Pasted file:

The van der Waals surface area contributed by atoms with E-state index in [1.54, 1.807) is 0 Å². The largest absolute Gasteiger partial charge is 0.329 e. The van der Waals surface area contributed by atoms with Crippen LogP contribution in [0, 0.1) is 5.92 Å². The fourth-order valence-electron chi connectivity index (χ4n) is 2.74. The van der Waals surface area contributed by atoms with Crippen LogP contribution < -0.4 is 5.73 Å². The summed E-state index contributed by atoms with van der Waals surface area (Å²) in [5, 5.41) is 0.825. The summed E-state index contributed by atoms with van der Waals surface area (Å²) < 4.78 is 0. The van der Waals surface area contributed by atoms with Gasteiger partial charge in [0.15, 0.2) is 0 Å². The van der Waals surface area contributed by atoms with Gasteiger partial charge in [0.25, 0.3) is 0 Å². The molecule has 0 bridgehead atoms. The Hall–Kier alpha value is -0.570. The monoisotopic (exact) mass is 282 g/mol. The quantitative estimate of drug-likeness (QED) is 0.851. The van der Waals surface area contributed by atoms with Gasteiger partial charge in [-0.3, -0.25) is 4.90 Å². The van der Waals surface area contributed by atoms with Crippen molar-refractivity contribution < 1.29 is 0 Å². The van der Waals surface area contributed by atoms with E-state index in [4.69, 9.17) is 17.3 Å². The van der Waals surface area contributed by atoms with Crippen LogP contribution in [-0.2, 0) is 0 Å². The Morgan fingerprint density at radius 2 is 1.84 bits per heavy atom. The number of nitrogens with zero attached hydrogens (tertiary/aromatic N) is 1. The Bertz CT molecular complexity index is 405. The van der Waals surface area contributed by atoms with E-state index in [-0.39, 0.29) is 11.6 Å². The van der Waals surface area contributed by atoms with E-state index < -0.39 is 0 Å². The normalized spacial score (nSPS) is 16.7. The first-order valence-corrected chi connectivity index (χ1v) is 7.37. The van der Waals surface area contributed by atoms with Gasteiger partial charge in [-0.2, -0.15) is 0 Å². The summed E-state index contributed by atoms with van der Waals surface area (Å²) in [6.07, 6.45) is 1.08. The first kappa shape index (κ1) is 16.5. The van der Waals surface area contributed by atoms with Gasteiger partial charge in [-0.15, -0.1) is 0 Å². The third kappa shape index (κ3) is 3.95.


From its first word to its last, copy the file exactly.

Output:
The van der Waals surface area contributed by atoms with E-state index in [1.54, 1.807) is 0 Å². The largest absolute Gasteiger partial charge is 0.329 e. The van der Waals surface area contributed by atoms with Crippen LogP contribution in [0, 0.1) is 5.92 Å². The fourth-order valence-electron chi connectivity index (χ4n) is 2.74. The van der Waals surface area contributed by atoms with Crippen LogP contribution < -0.4 is 5.73 Å². The summed E-state index contributed by atoms with van der Waals surface area (Å²) in [5, 5.41) is 0.825. The summed E-state index contributed by atoms with van der Waals surface area (Å²) < 4.78 is 0. The van der Waals surface area contributed by atoms with Gasteiger partial charge in [0.15, 0.2) is 0 Å². The van der Waals surface area contributed by atoms with Gasteiger partial charge in [0.25, 0.3) is 0 Å². The molecule has 0 bridgehead atoms. The Hall–Kier alpha value is -0.570. The monoisotopic (exact) mass is 282 g/mol. The quantitative estimate of drug-likeness (QED) is 0.851. The van der Waals surface area contributed by atoms with Gasteiger partial charge in [-0.3, -0.25) is 4.90 Å². The van der Waals surface area contributed by atoms with Crippen molar-refractivity contribution < 1.29 is 0 Å². The van der Waals surface area contributed by atoms with E-state index in [4.69, 9.17) is 17.3 Å². The van der Waals surface area contributed by atoms with Crippen LogP contribution in [-0.2, 0) is 0 Å². The Morgan fingerprint density at radius 2 is 1.84 bits per heavy atom. The number of nitrogens with zero attached hydrogens (tertiary/aromatic N) is 1. The Bertz CT molecular complexity index is 405. The van der Waals surface area contributed by atoms with E-state index in [-0.39, 0.29) is 11.6 Å². The van der Waals surface area contributed by atoms with E-state index < -0.39 is 0 Å². The normalized spacial score (nSPS) is 16.7. The first-order valence-corrected chi connectivity index (χ1v) is 7.37. The van der Waals surface area contributed by atoms with Gasteiger partial charge in [-0.2, -0.15) is 0 Å². The summed E-state index contributed by atoms with van der Waals surface area (Å²) in [6.07, 6.45) is 1.08. The first kappa shape index (κ1) is 16.5. The van der Waals surface area contributed by atoms with Gasteiger partial charge in [-0.15, -0.1) is 0 Å². The third kappa shape index (κ3) is 3.95.